I would like to share a personal news with you that has been in the making (read: on my mind) for 20 years. As of this fall, I am a Ph.D. student at the University of Strathclyde Business School, in the Management Science Department. I will be traveling to the UK for classes, and eventually work on a dissertation related to the way analytical thinkers employ intuition and wayfinding. Yes, I am keeping the doors of my coaching practice open, and will continue teaching corporate workshops, time-permitting. (At least, this is the plan.)
Upon learning of this news, an old friend commented:
“I hate to say this, but whatever you think the Ph.D. will give you, it won’t; you will be disappointed. It won’t make you feel anything you don’t already feel, or give you what you don’t already have. It’s just three letters after your name.”
And then, … the punchline:
“Are you sure you are not just an experience junkie, going for [what you think is] a bigger thrill, or an escape from reality?”
Only an old friend (and only a friend with a Ph.D.) can afford to make a comment like this, and for it to have this much weight.
It made me think.
Do you allow a possibility that you may be an experience junkie when you eye that big promotion, a larger house, a faster car, one more new baby, or an exciting trip?
Do you ever ask yourself whether the experience will Really make you feel the way you want to feel?
How do you know whether the experience you desire is not just a distraction, an escape lasting just long enough for the motorcycle exhaust to dissipate, and leave you craving something new?
After some serious thought, here’s my take.
You may be having an experience junkie craving with a particular goal if:
- You want a check-mark without wanting a corresponding journey (for example, a Ph.D. without having to learn, a promotion without additional interesting responsibilities)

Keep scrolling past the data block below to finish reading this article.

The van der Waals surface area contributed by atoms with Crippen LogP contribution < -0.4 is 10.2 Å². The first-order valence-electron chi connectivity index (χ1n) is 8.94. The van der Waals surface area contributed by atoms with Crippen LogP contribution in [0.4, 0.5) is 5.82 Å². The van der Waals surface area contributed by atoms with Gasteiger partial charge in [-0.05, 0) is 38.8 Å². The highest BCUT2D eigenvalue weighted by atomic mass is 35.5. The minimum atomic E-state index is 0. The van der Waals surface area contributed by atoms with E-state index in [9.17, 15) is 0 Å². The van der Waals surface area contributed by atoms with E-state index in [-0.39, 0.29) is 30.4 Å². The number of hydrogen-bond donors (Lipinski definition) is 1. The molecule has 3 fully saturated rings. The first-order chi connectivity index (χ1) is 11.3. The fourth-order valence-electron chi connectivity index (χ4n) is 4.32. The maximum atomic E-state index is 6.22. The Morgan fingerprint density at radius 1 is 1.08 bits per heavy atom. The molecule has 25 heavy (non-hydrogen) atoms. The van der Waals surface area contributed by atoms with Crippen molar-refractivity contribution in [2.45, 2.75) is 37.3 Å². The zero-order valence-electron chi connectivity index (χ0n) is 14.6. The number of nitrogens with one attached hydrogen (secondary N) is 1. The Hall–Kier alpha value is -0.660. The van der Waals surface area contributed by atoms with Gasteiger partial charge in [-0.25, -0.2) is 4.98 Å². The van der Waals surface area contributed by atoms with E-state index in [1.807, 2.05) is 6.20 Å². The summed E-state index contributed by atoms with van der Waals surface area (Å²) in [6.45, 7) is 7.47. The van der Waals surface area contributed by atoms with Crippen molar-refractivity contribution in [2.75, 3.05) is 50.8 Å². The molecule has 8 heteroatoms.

- You view the goal is the end game rather than the beginning (finding a soulmate is just the beginning of your journey together, not the end; getting a dream job is just the beginning of what you can create in your new role, etc.)
- You want an experience for which you can space out, experience you don’t have to integrate, and be around just long enough for the award ceremony, snapping a picture at an opportune moment (“Me, on top of [metaphorical] Everest”, dropping a forced smile right after the photo; “My view of sunset from the office”, wishing you weren’t at your office at that time, but the picture looks so good, etc.)
You may be gearing up for a truly meaningful experience with your goal if:
- You desire the journey on which this goal is taking you.
- You want to be fully present for all of it, the fun and the difficult parts, without spacing out.
- You will allow the experience to land on you, to affect you, to stay with you, changing you in the process
- There is intimacy between you and the goal, where, even if no one is watching you, you still want to level with it, to materialize it, to see yourself as someone who has reached for it. It is yours, whether or not you get to tell anyone about it.
To convert an “experience junkie goal” into a “meaningful goal”, ask yourself:
- What journey do I want to be on? (vs. a point in time)
- What experience am I willing to be fully present for?
- What experience do I allow to transform me?
- How do I value and measure myself when no one is watching?
So, to answer my friend, this Ph.D. has a great deal of meaning for me because it is pointing me toward the journey I want to experience. I want to learn from and be mentored by an outstanding thinker, I want more opportunities to learn and present again at influential forums like this, and I want to translate everything I’m learning into practical tools for my clients.
If the topic of being an experience junkie is on your mind, let’s experiment: put your goal through the filters above, and let me know how it goes. We can think through it together.